When did they launch a “Month for Gum Disease”?
February has been designated “Gum Disease Awareness Month” in a national and global effort to raise public awareness of gum disease. The awareness program was launched in 2012 by the Institute for Advanced Laser Dentistry, a non-profit educational and research center dedicated to providing evidence-based clinical training in advanced laser dentistry therapies.
Many people ignore the warning signs which include swollen or bleeding gums, bad breath, painful chewing, and loose or sensitive teeth. There are also certain behaviors and risk factors that can contribute to gum disease, such as smoking, stress, diabetes, heredity, crooked teeth, and even hormonal changes.
In Bloomfield Dental Center, our goal is to continually raise awareness of the prevalence of gum disease and consequences of untreated disease, while encouraging patients to take an active role in better oral health through prevention, diagnosis and treatment.
Why A Month for Gum Disease?
Gum disease, also called periodontal disease, is an infection of the tissues and bone that support your teeth. 85% of US adults suffer from some degree of gum disease, making it one of the most common diseases in America – more common than cancer, diabetes, arthritis, or heart disease. Yet, only 60% of those infected know they have gum disease. Worse yet, only 3% of adults with moderate to severe levels of gum disease will accept treatment.
If you’re over the age of 30, you have a 50% chance of having a mild, moderate or severe form of periodontal disease.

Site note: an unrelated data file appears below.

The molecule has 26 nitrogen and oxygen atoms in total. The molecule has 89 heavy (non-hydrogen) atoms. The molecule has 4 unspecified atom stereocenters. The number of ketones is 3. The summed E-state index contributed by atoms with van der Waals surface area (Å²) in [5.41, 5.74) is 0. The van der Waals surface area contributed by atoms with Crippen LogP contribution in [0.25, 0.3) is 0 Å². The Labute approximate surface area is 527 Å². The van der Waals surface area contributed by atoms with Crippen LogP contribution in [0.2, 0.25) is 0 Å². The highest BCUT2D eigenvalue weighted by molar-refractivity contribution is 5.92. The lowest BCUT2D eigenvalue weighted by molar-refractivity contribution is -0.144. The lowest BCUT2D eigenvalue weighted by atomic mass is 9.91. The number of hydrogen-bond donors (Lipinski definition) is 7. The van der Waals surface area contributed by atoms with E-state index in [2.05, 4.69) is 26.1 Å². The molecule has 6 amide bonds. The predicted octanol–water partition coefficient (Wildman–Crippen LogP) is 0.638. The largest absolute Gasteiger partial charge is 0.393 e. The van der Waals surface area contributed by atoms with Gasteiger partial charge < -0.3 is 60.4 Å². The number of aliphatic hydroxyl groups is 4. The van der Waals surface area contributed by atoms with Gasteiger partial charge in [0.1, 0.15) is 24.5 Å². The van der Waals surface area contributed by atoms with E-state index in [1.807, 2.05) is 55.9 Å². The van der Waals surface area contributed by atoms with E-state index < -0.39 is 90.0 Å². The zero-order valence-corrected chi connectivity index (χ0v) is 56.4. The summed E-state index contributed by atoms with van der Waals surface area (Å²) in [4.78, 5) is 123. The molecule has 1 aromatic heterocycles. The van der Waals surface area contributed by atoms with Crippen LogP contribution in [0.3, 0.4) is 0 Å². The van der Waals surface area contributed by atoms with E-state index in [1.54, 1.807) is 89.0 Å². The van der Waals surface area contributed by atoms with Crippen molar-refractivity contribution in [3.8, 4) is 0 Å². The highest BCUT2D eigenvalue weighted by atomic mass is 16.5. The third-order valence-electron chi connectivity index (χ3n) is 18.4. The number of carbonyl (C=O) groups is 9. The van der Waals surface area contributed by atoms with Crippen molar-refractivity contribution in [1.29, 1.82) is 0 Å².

Therefore, February is Gum Disease Awareness Month in pretty much every state in the US. The disease affects more than just a person’s gums and teeth. There have been numerous studies showing that periodontal disease also plays a part in a person’s overall health, and that there is likely a link between it and heart disease, diabetes, and several other conditions.
What Causes Gum Disease?
The number one cause of gum disease is poor dental hygiene. When you neglect your teeth & gums – by not brushing daily for #2min2x a day or flossing – plaque will build up along the gum line, which is the first stage of gum disease, Gingivitis. If you further neglect gingivitis this systemic infection will progress into periodontitis, and if still not treated, full-blown advanced periodontitis. And it’s not just about taking care of your gums or oral health, it’s about taking care of your overall health! Gum disease has been found to have systemic connections to the following serious health issues:
– Heart Disease
– Alzheimer’s & Dementia
– Respiratory Disease
– Rheumatoid Arthritis
How Can You Prevent Gum Disease?
You are probably wondering how to get healthier gums at this point. The best way to prevent gum disease is to develop a good oral care routine. It may take a few small alterations to your daily routine, but healthy gums are worth the extra effort!
– Floss at least once per day to reach any plaque or food your toothbrush can’t reach.
– Keep brushing twice per day and don’t forget your tongue!
– Follow-up with your dentist regularly to get your teeth cleaned by a professional.
– Choose a toothpaste with fluoride and the ADA seal of acceptance.
– Try a therapeutic mouthwash that can help prevent plaque build-up.
– If you are a smoker, it’s probably time to quit because there is a strong correlation between smoking and gum disease. It also takes longer for a smoker’s gums to heal and it’s more difficult to fight off gum infections.
Gum disease is preventable if you know how to make gums strong. If you’re worried that you may have some signs of gum disease, or it’s time for a check-up and cleaning, contact the professionals at Bloomfield Dental Center to Make an Appointment Today!